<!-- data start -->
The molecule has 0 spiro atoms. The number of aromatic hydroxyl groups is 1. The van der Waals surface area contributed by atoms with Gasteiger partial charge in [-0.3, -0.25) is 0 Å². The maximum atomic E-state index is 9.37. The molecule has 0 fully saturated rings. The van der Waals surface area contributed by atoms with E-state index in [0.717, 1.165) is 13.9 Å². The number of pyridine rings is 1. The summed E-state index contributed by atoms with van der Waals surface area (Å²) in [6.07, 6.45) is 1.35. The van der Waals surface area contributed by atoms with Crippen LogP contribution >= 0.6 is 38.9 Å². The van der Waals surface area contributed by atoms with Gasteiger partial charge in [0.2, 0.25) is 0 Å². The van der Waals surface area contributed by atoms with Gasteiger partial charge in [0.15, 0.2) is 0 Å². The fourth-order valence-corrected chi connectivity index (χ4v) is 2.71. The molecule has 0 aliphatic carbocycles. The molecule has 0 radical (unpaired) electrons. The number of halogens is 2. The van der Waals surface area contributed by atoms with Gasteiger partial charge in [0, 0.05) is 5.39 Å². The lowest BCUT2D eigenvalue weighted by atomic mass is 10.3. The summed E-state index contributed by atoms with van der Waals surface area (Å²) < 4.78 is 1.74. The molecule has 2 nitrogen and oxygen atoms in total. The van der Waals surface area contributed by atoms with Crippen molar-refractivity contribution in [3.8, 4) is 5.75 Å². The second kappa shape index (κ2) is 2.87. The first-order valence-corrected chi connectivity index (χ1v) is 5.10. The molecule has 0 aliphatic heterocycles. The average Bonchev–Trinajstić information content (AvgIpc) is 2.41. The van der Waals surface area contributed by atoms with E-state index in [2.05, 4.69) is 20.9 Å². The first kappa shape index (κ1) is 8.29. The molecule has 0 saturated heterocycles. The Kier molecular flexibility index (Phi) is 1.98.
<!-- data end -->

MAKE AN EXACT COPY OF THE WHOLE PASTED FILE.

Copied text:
The molecule has 0 spiro atoms. The number of aromatic hydroxyl groups is 1. The van der Waals surface area contributed by atoms with Gasteiger partial charge in [-0.3, -0.25) is 0 Å². The maximum atomic E-state index is 9.37. The molecule has 0 fully saturated rings. The van der Waals surface area contributed by atoms with E-state index in [0.717, 1.165) is 13.9 Å². The number of pyridine rings is 1. The summed E-state index contributed by atoms with van der Waals surface area (Å²) in [6.07, 6.45) is 1.35. The van der Waals surface area contributed by atoms with Crippen LogP contribution >= 0.6 is 38.9 Å². The van der Waals surface area contributed by atoms with Gasteiger partial charge in [0.2, 0.25) is 0 Å². The van der Waals surface area contributed by atoms with Gasteiger partial charge in [0.15, 0.2) is 0 Å². The fourth-order valence-corrected chi connectivity index (χ4v) is 2.71. The molecule has 0 aliphatic carbocycles. The molecule has 0 radical (unpaired) electrons. The number of halogens is 2. The van der Waals surface area contributed by atoms with Gasteiger partial charge in [0, 0.05) is 5.39 Å². The lowest BCUT2D eigenvalue weighted by atomic mass is 10.3. The summed E-state index contributed by atoms with van der Waals surface area (Å²) < 4.78 is 1.74. The molecule has 2 nitrogen and oxygen atoms in total. The van der Waals surface area contributed by atoms with Crippen molar-refractivity contribution in [3.8, 4) is 5.75 Å². The second kappa shape index (κ2) is 2.87. The first-order valence-corrected chi connectivity index (χ1v) is 5.10. The molecule has 0 aliphatic heterocycles. The average Bonchev–Trinajstić information content (AvgIpc) is 2.41. The van der Waals surface area contributed by atoms with E-state index in [2.05, 4.69) is 20.9 Å². The first kappa shape index (κ1) is 8.29. The molecule has 0 saturated heterocycles. The Kier molecular flexibility index (Phi) is 1.98.